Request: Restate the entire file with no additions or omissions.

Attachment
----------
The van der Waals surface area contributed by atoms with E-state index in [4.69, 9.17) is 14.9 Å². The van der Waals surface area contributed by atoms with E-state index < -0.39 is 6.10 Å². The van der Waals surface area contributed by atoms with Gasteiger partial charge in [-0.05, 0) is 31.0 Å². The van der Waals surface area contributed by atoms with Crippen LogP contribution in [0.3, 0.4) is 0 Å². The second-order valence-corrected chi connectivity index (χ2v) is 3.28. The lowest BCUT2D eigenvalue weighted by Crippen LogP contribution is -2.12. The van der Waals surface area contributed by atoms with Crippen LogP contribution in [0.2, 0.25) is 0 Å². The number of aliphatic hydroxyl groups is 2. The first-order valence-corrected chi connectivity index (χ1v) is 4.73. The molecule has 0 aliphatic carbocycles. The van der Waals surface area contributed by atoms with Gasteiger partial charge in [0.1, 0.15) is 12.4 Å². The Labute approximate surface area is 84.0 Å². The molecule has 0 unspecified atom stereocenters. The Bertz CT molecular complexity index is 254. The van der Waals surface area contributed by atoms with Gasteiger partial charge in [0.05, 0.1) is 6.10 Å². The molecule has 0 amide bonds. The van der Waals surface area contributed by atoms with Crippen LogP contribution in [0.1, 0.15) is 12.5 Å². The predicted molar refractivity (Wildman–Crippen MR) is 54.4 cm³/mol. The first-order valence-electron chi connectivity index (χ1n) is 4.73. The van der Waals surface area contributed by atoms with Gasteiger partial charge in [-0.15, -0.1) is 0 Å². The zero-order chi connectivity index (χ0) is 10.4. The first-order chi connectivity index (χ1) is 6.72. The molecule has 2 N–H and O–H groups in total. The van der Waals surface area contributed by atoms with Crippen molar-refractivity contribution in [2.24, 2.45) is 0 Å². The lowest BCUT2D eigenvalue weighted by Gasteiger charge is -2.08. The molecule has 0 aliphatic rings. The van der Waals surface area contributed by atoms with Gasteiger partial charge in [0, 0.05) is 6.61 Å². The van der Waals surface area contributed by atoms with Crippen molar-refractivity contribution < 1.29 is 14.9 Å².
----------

The van der Waals surface area contributed by atoms with E-state index in [4.69, 9.17) is 14.9 Å². The van der Waals surface area contributed by atoms with E-state index < -0.39 is 6.10 Å². The van der Waals surface area contributed by atoms with Gasteiger partial charge in [-0.05, 0) is 31.0 Å². The van der Waals surface area contributed by atoms with Crippen LogP contribution in [0.3, 0.4) is 0 Å². The second-order valence-corrected chi connectivity index (χ2v) is 3.28. The lowest BCUT2D eigenvalue weighted by Crippen LogP contribution is -2.12. The van der Waals surface area contributed by atoms with Crippen LogP contribution in [0.2, 0.25) is 0 Å². The number of aliphatic hydroxyl groups is 2. The first-order valence-corrected chi connectivity index (χ1v) is 4.73. The molecule has 0 aliphatic carbocycles. The van der Waals surface area contributed by atoms with Gasteiger partial charge in [0.1, 0.15) is 12.4 Å². The Labute approximate surface area is 84.0 Å². The molecule has 0 unspecified atom stereocenters. The Bertz CT molecular complexity index is 254. The van der Waals surface area contributed by atoms with Gasteiger partial charge in [0.05, 0.1) is 6.10 Å². The molecule has 0 amide bonds. The van der Waals surface area contributed by atoms with Crippen LogP contribution in [0.1, 0.15) is 12.5 Å². The predicted molar refractivity (Wildman–Crippen MR) is 54.4 cm³/mol. The first-order valence-electron chi connectivity index (χ1n) is 4.73. The van der Waals surface area contributed by atoms with Gasteiger partial charge in [-0.15, -0.1) is 0 Å². The zero-order chi connectivity index (χ0) is 10.4. The first-order chi connectivity index (χ1) is 6.72. The molecule has 2 N–H and O–H groups in total. The van der Waals surface area contributed by atoms with Crippen molar-refractivity contribution in [2.24, 2.45) is 0 Å². The lowest BCUT2D eigenvalue weighted by Gasteiger charge is -2.08. The molecule has 0 aliphatic rings. The van der Waals surface area contributed by atoms with Gasteiger partial charge in [0, 0.05) is 6.61 Å². The van der Waals surface area contributed by atoms with Crippen molar-refractivity contribution < 1.29 is 14.9 Å².